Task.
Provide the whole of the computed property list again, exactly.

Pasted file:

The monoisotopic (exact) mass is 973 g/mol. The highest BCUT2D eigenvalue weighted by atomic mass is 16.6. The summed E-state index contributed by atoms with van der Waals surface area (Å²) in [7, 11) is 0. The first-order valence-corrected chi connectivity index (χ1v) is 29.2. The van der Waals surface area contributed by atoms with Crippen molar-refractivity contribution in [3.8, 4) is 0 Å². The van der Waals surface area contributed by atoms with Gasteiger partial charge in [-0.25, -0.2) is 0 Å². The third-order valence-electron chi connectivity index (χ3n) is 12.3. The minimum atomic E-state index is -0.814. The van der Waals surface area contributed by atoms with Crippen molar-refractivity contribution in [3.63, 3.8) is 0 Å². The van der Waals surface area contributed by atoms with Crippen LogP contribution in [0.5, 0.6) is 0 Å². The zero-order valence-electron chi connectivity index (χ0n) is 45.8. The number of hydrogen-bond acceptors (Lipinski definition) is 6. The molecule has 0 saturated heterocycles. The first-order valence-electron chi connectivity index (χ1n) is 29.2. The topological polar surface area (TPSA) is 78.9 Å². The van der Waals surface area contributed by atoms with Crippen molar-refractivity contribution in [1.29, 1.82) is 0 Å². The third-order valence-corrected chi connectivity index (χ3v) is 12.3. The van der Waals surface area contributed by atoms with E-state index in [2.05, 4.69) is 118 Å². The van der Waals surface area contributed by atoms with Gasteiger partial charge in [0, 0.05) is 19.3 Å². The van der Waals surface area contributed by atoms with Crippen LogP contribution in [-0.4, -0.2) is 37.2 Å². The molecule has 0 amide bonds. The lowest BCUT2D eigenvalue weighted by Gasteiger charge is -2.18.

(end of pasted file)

The monoisotopic (exact) mass is 973 g/mol. The highest BCUT2D eigenvalue weighted by atomic mass is 16.6. The summed E-state index contributed by atoms with van der Waals surface area (Å²) in [7, 11) is 0. The first-order valence-corrected chi connectivity index (χ1v) is 29.2. The van der Waals surface area contributed by atoms with Crippen molar-refractivity contribution in [3.8, 4) is 0 Å². The van der Waals surface area contributed by atoms with Gasteiger partial charge in [-0.25, -0.2) is 0 Å². The third-order valence-electron chi connectivity index (χ3n) is 12.3. The minimum atomic E-state index is -0.814. The van der Waals surface area contributed by atoms with Crippen molar-refractivity contribution in [3.63, 3.8) is 0 Å². The van der Waals surface area contributed by atoms with Crippen LogP contribution in [0.5, 0.6) is 0 Å². The zero-order valence-electron chi connectivity index (χ0n) is 45.8. The number of hydrogen-bond acceptors (Lipinski definition) is 6. The molecule has 0 saturated heterocycles. The first-order valence-electron chi connectivity index (χ1n) is 29.2. The topological polar surface area (TPSA) is 78.9 Å². The van der Waals surface area contributed by atoms with Crippen molar-refractivity contribution in [1.29, 1.82) is 0 Å². The third-order valence-corrected chi connectivity index (χ3v) is 12.3. The van der Waals surface area contributed by atoms with E-state index in [2.05, 4.69) is 118 Å². The van der Waals surface area contributed by atoms with Gasteiger partial charge in [0, 0.05) is 19.3 Å². The van der Waals surface area contributed by atoms with Crippen LogP contribution in [-0.4, -0.2) is 37.2 Å². The molecule has 0 amide bonds. The lowest BCUT2D eigenvalue weighted by Gasteiger charge is -2.18.